Chinese Investing Opportunities

One way to be exposed to China is to buy stocks of companies that have a strong exposure in China like Alibaba, Baidu or China Life Insurance that are traded on US markets. The list of Chinese stocks traded on US markets can be found on Nasdaq. A warning here, Chinese accounting and the Chinese securities and exchange policies might vary from US ones and deeper scrutiny is necessary to understand what is really going on in the business represented by the stock. Another opportunity to invest is through ETFs.


Even if China is currently experiencing a slowdown in growth it is almost certain that China will continue to grow in the short term and in the long term. A well-diversified global portfolio cannot miss out on such a growth potential. The Chinese GDP per capita has to grow 7 fold to reach the US GDP and the Chinese seem determined to grow at all costs. If the market has reached its bottom depends mostly on the short term news on Chinese growth and there lies the risk of investing in China, it takes a lot of courage to invest in a market that is more than 40% down in the last year, but such markets also create the best opportunities. For anyone more interested in trading short term, expectation misses in Chinese performance might give good trading opportunities as the underlying long term trend is a growth one.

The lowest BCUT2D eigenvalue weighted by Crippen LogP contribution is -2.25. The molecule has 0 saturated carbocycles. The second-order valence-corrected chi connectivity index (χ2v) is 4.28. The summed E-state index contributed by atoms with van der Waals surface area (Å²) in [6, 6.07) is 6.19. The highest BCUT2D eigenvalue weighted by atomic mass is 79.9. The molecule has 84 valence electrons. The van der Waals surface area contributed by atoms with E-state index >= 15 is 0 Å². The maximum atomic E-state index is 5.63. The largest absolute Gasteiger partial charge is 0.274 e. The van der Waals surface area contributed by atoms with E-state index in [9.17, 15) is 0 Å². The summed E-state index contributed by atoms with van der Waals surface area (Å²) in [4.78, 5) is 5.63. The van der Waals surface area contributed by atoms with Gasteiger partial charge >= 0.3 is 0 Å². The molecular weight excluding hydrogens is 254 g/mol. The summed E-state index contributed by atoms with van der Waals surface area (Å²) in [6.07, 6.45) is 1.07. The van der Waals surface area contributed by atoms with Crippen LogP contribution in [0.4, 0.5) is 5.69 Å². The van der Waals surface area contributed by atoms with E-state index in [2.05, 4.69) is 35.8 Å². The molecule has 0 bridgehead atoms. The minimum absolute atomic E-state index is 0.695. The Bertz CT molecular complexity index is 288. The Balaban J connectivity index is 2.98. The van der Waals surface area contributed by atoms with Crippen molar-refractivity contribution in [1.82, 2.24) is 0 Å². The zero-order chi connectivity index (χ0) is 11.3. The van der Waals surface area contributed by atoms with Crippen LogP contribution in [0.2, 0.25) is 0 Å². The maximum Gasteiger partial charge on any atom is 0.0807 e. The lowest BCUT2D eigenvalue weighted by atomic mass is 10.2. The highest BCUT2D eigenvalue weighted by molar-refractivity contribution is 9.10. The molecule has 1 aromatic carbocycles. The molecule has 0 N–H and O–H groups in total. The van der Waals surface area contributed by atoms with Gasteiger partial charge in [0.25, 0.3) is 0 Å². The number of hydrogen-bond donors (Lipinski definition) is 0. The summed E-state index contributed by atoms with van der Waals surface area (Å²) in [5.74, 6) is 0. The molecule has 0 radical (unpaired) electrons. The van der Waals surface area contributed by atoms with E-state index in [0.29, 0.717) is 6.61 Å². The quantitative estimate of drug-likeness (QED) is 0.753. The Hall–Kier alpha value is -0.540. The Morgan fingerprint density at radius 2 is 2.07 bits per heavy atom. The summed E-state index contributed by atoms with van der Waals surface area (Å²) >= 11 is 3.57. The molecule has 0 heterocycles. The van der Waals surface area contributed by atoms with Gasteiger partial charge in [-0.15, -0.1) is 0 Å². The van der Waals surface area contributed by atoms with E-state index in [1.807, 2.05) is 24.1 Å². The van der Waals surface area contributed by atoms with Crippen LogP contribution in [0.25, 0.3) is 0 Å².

Monetary Policies – US, Europe, Japan and China

  • Central banks hesitate to increase interest rates.
  • Monetary easing does not manage to fuel inflation.
  • If inflation arises stocks should be the best protection.


The central bank of a country determines the base interest rate at which it gives loans to banks who add a risk premium and give loans to corporate and private customers. The base interest rate is therefore the primary factor for the stimulation of economic growth and reach of target inflation.

In the US, the FOMC (Federal Open Market Committee) meets every 6 to 8 weeks and the market and journalists anxiously expect its decisions and outlook on interest rates and the economy. The same meeting schedule applies for the ECB (European Central Bank) monetary policy meetings. The BOJ (Bank of Japan) decides on interest rates in Japan and the PBC (People’s Bank of China) sets the interest rates in China.